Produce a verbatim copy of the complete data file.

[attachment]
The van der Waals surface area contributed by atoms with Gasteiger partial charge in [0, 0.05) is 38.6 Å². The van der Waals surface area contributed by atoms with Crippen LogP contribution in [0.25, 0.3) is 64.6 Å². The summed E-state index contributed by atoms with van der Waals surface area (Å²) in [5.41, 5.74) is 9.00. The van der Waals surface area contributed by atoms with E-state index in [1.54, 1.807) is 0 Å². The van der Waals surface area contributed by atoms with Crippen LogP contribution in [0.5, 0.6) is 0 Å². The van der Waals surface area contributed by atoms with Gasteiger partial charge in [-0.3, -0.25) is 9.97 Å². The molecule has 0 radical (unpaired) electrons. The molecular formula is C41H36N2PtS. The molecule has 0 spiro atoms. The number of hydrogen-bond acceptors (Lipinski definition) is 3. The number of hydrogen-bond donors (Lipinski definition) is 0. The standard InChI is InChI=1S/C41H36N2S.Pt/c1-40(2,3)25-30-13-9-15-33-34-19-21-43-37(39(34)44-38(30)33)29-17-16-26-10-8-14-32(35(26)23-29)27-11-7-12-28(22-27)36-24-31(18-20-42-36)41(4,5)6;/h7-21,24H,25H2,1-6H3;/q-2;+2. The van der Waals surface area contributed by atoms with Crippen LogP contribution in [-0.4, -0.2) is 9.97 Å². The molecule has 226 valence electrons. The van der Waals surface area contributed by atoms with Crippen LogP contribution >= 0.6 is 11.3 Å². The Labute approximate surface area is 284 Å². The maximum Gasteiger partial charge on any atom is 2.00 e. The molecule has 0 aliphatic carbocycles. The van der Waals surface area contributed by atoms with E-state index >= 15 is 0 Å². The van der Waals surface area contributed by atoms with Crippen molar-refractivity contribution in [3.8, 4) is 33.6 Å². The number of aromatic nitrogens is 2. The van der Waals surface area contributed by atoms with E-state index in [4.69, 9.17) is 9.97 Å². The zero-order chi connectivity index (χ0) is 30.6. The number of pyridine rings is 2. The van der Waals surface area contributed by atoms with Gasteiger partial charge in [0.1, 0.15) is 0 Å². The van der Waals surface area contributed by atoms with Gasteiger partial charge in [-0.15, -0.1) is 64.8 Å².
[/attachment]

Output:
The van der Waals surface area contributed by atoms with Gasteiger partial charge in [0, 0.05) is 38.6 Å². The van der Waals surface area contributed by atoms with Crippen LogP contribution in [0.25, 0.3) is 64.6 Å². The summed E-state index contributed by atoms with van der Waals surface area (Å²) in [5.41, 5.74) is 9.00. The van der Waals surface area contributed by atoms with E-state index in [1.54, 1.807) is 0 Å². The van der Waals surface area contributed by atoms with Crippen LogP contribution in [0.5, 0.6) is 0 Å². The van der Waals surface area contributed by atoms with Gasteiger partial charge in [-0.3, -0.25) is 9.97 Å². The molecule has 0 radical (unpaired) electrons. The molecular formula is C41H36N2PtS. The molecule has 0 spiro atoms. The number of hydrogen-bond acceptors (Lipinski definition) is 3. The number of hydrogen-bond donors (Lipinski definition) is 0. The standard InChI is InChI=1S/C41H36N2S.Pt/c1-40(2,3)25-30-13-9-15-33-34-19-21-43-37(39(34)44-38(30)33)29-17-16-26-10-8-14-32(35(26)23-29)27-11-7-12-28(22-27)36-24-31(18-20-42-36)41(4,5)6;/h7-21,24H,25H2,1-6H3;/q-2;+2. The van der Waals surface area contributed by atoms with Crippen LogP contribution in [-0.4, -0.2) is 9.97 Å². The molecule has 226 valence electrons. The van der Waals surface area contributed by atoms with Crippen LogP contribution >= 0.6 is 11.3 Å². The Labute approximate surface area is 284 Å². The maximum Gasteiger partial charge on any atom is 2.00 e. The molecule has 0 aliphatic carbocycles. The van der Waals surface area contributed by atoms with E-state index >= 15 is 0 Å². The van der Waals surface area contributed by atoms with Crippen molar-refractivity contribution in [3.8, 4) is 33.6 Å². The number of aromatic nitrogens is 2. The van der Waals surface area contributed by atoms with E-state index in [4.69, 9.17) is 9.97 Å². The zero-order chi connectivity index (χ0) is 30.6. The number of pyridine rings is 2. The van der Waals surface area contributed by atoms with Gasteiger partial charge in [0.1, 0.15) is 0 Å². The van der Waals surface area contributed by atoms with Gasteiger partial charge in [-0.15, -0.1) is 64.8 Å².